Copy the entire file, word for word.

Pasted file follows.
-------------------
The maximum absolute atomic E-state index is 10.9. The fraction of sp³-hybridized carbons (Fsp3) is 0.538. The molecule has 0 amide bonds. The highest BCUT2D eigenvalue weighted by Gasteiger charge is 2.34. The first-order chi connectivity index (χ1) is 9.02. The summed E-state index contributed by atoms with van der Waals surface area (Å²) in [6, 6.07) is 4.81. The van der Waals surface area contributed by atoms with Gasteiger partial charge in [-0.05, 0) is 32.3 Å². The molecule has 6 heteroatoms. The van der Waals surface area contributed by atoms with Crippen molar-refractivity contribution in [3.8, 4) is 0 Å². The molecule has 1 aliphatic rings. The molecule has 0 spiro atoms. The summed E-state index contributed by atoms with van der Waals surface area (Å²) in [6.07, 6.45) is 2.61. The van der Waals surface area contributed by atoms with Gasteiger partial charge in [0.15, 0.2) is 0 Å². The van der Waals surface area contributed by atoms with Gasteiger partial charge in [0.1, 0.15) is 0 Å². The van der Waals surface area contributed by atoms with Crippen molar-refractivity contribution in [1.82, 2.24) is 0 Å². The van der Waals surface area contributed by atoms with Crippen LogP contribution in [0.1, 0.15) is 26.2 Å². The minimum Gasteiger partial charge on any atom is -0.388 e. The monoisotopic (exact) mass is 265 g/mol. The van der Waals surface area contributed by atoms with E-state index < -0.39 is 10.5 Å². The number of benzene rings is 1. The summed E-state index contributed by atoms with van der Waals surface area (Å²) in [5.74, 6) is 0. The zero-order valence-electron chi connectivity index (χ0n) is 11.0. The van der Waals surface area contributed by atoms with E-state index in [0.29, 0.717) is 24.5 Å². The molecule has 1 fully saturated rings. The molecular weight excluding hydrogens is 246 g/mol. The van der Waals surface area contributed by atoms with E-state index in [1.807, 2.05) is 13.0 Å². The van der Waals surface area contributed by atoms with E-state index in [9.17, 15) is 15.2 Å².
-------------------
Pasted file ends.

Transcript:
The maximum absolute atomic E-state index is 10.9. The fraction of sp³-hybridized carbons (Fsp3) is 0.538. The molecule has 0 amide bonds. The highest BCUT2D eigenvalue weighted by Gasteiger charge is 2.34. The first-order chi connectivity index (χ1) is 9.02. The summed E-state index contributed by atoms with van der Waals surface area (Å²) in [6, 6.07) is 4.81. The van der Waals surface area contributed by atoms with Gasteiger partial charge in [-0.05, 0) is 32.3 Å². The molecule has 6 heteroatoms. The van der Waals surface area contributed by atoms with Crippen molar-refractivity contribution in [3.8, 4) is 0 Å². The molecule has 1 aliphatic rings. The molecule has 0 spiro atoms. The summed E-state index contributed by atoms with van der Waals surface area (Å²) in [6.07, 6.45) is 2.61. The van der Waals surface area contributed by atoms with Gasteiger partial charge in [0.15, 0.2) is 0 Å². The van der Waals surface area contributed by atoms with Gasteiger partial charge in [0.1, 0.15) is 0 Å². The van der Waals surface area contributed by atoms with Crippen molar-refractivity contribution in [1.82, 2.24) is 0 Å². The van der Waals surface area contributed by atoms with Crippen LogP contribution in [0.1, 0.15) is 26.2 Å². The minimum Gasteiger partial charge on any atom is -0.388 e. The monoisotopic (exact) mass is 265 g/mol. The van der Waals surface area contributed by atoms with E-state index < -0.39 is 10.5 Å². The number of benzene rings is 1. The summed E-state index contributed by atoms with van der Waals surface area (Å²) in [5.74, 6) is 0. The zero-order valence-electron chi connectivity index (χ0n) is 11.0. The van der Waals surface area contributed by atoms with E-state index in [0.29, 0.717) is 24.5 Å². The molecule has 1 fully saturated rings. The molecular weight excluding hydrogens is 246 g/mol. The van der Waals surface area contributed by atoms with E-state index in [1.807, 2.05) is 13.0 Å². The van der Waals surface area contributed by atoms with E-state index in [9.17, 15) is 15.2 Å².